Jack and Betty Jones have lived on their family farm in Connecticut for over 40 years.
Recently, Jack suffered a stroke and his doctor told him he needed nursing home care. “Finding a nursing home is not the problem,” Betty said when she came to our office. “There is a nursing home in town where my parents lived for several years. Our family was very happy with the care they received. My concern is finding the money to pay for his care.”
She starts to sob when she says, “I don’t want to lose our home. It has been in Jack’s family for years and we want to leave it to our children. I don’t have enough money to pay for very long, and if Jack applies for benefits, the state will take our home.”
She was told by a friend, whose mother was in a nursing home, that she would have to sell their home and spend the proceeds on nursing home care before she could qualify Jack for benefits.
One of her neighbors told her she would not have to sell their home, but upon Jack’s death, the state would take their home to reimburse itself for the Medicaid benefits they paid on Jack’s behalf. She asked, “What should I do?”
First, we told Betty the good news. “Betty, you do not need to sell to qualify Jack for benefits.” In Connecticut, an applicant’s residence is exempt if the applicant’s spouse continues to reside there. Second, the state will not take your home when he dies, but after both you and Jack pass away, the state does have a right to recover the benefits paid on Jack’s behalf. This process is called estate recovery.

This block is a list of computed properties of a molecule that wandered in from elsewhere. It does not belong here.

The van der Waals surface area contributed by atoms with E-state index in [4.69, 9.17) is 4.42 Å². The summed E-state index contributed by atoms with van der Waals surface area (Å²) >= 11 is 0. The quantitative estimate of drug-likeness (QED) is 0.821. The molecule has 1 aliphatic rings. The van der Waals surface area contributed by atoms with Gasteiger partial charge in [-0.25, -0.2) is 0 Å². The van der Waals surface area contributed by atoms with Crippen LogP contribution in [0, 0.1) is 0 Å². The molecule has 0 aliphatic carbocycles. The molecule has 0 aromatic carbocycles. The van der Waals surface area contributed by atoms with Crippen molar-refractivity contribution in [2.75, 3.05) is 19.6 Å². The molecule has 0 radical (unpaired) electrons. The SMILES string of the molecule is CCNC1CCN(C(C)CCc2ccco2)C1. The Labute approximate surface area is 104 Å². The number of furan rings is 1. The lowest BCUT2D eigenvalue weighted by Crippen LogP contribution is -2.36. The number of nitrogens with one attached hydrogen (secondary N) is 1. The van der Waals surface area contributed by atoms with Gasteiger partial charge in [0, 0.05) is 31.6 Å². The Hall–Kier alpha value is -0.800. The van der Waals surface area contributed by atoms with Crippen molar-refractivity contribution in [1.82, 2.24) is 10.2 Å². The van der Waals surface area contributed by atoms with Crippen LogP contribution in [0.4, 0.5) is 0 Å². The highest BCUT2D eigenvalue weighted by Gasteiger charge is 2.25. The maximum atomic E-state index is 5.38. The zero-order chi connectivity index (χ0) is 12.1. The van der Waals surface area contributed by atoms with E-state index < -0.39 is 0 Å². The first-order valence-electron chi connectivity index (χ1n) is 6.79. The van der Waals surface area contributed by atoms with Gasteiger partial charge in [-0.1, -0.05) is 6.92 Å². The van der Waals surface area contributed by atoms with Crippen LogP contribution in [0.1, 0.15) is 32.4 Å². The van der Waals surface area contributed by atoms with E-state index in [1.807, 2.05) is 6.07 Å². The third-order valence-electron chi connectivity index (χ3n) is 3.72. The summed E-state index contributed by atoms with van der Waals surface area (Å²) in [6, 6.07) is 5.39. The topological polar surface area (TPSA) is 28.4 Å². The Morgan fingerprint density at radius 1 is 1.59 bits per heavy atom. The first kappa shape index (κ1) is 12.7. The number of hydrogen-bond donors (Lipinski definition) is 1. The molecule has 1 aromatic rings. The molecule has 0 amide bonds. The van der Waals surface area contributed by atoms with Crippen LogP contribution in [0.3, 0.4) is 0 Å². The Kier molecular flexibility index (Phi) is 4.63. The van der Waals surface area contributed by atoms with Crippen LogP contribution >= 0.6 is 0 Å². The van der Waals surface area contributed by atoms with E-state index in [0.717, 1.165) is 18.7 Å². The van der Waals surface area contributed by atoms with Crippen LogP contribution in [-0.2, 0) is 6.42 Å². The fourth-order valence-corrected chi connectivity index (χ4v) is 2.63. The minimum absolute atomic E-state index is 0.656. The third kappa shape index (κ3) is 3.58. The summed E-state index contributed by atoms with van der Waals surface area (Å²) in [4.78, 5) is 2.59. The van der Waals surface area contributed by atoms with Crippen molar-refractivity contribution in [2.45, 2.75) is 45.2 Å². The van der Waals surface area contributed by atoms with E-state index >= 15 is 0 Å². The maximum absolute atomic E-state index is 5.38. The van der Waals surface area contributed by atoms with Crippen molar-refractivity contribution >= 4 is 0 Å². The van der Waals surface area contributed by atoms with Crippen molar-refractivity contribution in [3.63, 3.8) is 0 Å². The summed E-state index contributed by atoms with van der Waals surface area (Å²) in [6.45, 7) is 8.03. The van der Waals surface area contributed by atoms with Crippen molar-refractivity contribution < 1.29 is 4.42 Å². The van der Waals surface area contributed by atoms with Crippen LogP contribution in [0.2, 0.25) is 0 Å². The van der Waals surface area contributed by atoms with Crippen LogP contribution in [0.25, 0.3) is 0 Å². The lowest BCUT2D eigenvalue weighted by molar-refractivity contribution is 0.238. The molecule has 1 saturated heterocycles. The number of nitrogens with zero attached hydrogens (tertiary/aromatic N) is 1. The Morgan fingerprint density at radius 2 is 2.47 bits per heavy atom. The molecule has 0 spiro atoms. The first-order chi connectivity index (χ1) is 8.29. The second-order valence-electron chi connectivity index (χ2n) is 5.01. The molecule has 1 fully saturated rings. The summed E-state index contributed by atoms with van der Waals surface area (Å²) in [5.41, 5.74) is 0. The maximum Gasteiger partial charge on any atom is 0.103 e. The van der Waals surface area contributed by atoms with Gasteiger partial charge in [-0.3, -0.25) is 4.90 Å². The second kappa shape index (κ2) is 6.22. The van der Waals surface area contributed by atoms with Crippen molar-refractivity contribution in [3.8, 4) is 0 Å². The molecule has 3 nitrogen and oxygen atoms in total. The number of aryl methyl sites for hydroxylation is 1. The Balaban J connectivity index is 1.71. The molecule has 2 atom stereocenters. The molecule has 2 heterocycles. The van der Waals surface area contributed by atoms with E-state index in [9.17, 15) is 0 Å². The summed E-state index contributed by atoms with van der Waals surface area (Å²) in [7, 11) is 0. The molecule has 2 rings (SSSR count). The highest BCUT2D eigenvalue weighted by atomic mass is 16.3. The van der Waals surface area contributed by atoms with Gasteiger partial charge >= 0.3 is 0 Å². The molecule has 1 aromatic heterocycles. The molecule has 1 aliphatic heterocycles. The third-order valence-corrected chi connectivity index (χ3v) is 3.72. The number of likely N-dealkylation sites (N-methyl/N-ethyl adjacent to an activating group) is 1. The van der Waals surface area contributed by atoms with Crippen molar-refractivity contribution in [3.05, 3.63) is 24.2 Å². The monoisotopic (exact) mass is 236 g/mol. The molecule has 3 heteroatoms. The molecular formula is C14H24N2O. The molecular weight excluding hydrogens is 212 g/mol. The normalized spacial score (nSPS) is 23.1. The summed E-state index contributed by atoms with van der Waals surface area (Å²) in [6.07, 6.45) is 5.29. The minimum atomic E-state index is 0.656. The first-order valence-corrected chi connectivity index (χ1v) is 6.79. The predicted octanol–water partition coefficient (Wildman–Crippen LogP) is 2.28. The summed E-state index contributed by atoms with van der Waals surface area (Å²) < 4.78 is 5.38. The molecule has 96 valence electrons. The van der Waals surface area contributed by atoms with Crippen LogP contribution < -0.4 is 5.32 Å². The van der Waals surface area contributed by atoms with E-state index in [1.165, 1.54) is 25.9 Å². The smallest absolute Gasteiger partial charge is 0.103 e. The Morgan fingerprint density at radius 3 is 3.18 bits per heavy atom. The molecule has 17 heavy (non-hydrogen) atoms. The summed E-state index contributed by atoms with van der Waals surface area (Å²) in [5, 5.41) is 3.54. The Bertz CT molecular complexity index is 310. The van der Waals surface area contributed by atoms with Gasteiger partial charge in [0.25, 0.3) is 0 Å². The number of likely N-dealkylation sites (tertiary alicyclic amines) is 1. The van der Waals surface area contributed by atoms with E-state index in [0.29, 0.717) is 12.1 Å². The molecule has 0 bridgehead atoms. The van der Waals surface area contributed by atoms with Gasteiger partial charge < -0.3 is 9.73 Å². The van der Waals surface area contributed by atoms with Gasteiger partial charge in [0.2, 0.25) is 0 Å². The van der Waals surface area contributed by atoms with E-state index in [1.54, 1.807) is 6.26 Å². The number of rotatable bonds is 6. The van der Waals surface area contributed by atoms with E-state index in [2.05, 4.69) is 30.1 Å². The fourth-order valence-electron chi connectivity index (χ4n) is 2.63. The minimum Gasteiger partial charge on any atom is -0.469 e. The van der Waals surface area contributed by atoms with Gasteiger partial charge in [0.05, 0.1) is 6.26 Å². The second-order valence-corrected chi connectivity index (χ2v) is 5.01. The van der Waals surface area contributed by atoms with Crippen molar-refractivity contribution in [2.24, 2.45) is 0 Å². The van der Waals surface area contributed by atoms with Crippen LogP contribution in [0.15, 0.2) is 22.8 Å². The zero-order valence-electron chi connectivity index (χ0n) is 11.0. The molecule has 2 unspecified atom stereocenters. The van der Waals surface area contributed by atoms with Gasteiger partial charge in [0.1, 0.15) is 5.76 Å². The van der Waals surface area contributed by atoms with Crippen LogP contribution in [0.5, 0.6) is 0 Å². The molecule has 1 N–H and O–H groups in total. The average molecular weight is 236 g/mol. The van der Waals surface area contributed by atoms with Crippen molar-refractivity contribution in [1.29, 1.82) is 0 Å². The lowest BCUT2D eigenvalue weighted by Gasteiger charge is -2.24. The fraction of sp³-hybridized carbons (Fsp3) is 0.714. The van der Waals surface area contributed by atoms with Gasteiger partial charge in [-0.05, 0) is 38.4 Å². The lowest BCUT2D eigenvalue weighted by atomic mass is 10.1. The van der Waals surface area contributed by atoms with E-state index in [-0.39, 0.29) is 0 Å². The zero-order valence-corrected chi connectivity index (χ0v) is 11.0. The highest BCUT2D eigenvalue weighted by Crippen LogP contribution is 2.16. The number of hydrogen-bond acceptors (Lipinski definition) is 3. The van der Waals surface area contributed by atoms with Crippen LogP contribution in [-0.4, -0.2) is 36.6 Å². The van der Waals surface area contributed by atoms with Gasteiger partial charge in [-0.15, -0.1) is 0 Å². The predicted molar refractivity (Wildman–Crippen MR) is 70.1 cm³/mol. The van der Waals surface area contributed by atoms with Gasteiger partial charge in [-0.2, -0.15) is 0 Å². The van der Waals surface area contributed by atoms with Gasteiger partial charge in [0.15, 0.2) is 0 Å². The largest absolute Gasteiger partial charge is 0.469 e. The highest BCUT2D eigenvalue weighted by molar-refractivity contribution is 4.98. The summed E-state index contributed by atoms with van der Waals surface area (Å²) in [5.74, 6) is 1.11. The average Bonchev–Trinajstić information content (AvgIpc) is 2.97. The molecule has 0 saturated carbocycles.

Federal law requires each state to recover the costs of long-term care services from the estates of Medicaid recipients. In other words, each state has the right to make claim against an estate of an individual who receives Medicaid benefits.
In the case of a married couple, recovery cannot be made before the death of the surviving spouse. So, if Jack passes away before Betty, the state will actually make a claim against Betty’s estate.
“Does that mean they will take my home after I die and that I cannot leave the house to my children?” she asks.
With proper estate planning, Betty may be able to pass the home to their children. This may be possible through trust planning, joint tenancy or gifting.
Unfortunately, it is not enough to simply avoid probate. Federal law actually allows states to expand the definition of “estate” to include any property an individual had at his or her death, including joint bank accounts, accounts with pay-on-death beneficiaries, life estates in real property, real estate held in joint tenancy and property held in living trusts. So, even non-probate assets are at risk.
Medicaid estate recovery rules are complicated and vary significantly from state-to-state. You should consult an elder law attorney who practices Medicaid law before drafting any type of estate plan with the intent of qualifying for Medicaid with the hopes of avoiding estate recovery.
Daniel O. Tully, Esq.